Cohen’s daughter Sophie Ben Dror also denied the validity of the reports to i24NEWS
Russia denied on Wednesday Israeli media reports suggesting Russian operatives had exhumed the remains of former Mossad spy Eli Cohen from Syria.
“We resolutely refute the fabrications of a number of Israeli media that Russian representatives allegedly removed from Syria the remains of Mossad agent Eli Cohen, who was executed in Damascus in 1965,” the Russia’s embassy in Israel said in a statement.
The embassy responded to a report on Monday by Israel’s Channel 12 which said Syrian opposition groups claimed that a Russian team had exhumed the remains of former Mossad spy Eli Cohen, lauded in Israel as a national hero for the sacrifices he made for the benefit of public service.
“We call on Israeli partners, including journalists, to be very careful, professional and honest when addressing such sensitive issues. Responsibility for possible negative consequences of this provocation lies on its organizers and performers,” the Russian embassy concluded.
Speaking to i24NEWS’ French service on Monday, Cohen’s daughter Sophie Ben Dror denied the validity of the reports.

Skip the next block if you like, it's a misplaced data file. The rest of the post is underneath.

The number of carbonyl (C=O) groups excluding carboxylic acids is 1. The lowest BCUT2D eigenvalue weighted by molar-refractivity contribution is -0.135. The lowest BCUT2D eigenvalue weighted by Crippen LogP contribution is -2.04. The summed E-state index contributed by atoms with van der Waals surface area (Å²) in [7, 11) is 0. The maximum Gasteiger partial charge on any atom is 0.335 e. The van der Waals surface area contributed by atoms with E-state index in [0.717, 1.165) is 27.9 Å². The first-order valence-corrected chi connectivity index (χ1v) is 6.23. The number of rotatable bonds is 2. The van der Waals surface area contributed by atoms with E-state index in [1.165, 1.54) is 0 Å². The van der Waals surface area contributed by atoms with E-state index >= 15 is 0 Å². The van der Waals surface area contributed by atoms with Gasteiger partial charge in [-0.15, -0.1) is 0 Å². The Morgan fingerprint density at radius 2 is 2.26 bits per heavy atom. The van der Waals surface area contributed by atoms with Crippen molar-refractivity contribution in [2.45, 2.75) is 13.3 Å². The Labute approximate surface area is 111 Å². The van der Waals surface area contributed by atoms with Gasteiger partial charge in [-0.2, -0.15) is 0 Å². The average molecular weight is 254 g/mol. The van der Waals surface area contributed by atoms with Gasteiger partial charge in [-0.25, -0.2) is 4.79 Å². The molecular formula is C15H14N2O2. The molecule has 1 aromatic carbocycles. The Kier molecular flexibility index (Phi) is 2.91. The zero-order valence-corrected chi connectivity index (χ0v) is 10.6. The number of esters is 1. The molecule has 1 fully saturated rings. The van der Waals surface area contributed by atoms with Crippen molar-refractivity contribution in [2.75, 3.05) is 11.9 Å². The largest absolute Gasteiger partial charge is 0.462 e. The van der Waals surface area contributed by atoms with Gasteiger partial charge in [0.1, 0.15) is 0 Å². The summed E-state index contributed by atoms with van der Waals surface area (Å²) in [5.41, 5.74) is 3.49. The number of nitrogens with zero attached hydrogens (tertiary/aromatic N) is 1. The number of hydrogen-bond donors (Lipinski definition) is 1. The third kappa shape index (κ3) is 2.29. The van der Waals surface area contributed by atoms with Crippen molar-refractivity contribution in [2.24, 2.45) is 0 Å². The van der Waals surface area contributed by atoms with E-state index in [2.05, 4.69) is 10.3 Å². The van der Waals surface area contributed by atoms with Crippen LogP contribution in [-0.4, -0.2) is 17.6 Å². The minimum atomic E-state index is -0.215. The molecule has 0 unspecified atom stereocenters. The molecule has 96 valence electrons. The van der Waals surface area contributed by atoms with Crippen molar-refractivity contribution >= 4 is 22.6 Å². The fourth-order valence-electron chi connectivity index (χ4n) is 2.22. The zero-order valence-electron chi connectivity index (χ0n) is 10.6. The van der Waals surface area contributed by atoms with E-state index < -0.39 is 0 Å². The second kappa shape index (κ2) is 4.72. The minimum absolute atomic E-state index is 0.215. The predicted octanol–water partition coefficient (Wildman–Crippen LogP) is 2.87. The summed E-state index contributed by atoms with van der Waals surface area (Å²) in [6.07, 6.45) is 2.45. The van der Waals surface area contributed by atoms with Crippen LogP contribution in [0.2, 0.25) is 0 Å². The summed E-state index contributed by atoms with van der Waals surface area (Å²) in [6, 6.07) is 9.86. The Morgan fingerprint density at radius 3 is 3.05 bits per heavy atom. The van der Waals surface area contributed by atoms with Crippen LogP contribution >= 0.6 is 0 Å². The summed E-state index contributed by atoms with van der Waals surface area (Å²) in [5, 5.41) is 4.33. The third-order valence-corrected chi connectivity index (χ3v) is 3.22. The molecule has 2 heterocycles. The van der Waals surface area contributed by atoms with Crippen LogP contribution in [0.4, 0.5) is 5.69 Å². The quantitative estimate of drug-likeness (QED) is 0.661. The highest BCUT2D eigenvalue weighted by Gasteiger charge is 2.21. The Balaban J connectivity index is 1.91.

Cohen, who posed under the alias Kamal Amin Ta’abet whilst spying in Syria, was a legendary Mossad agent from 1961 until 1965 until his real identity was revealed and he faced execution following a five-month trial.
The former spy is acclaimed by many in Israel for providing unprecedented political and defense intelligence to the establishment, deemed as greatly assisting the Jewish state and said to have been particularly instrumental in the fledgling state’s success during the Six-Day war in 1967 under Prime Minister Levi Eshkol.
Despite decades of appeals from Cohen’s family to have his body returned to Israel, the status quo remained.
Former Syrian leader Hafez al-Assad previously claimed he did not know the whereabouts of Cohen’s burial site. In an effort to prevent Israel from retrieving it, his remains were moved around several times.
The most recent reports of Cohen’s whereabouts emerge weeks after Russia assisted with the operation to return the remains of fallen soldier Zachary Baumel, nearly four decades after he was declared missing during the First Lebanon War in 1982.
After 37 years of operation undertaken by Israel’s intelligence agencies to locate the body, Russian President Vladimir Putin revealed that it was his country, alongside Syrian troops who facilitated the return for burial.
In a separate plea, Israel reportedly asked Russia for its help in the effort to return Cohen. However, there has yet to be any news of its assistance in this case.
Up until now, the only remnant that had been returned to Israel was Cohen’s wristwatch, recovered by the Mossad last year and said to have been worn by the late special agent during his espionage work in Syria.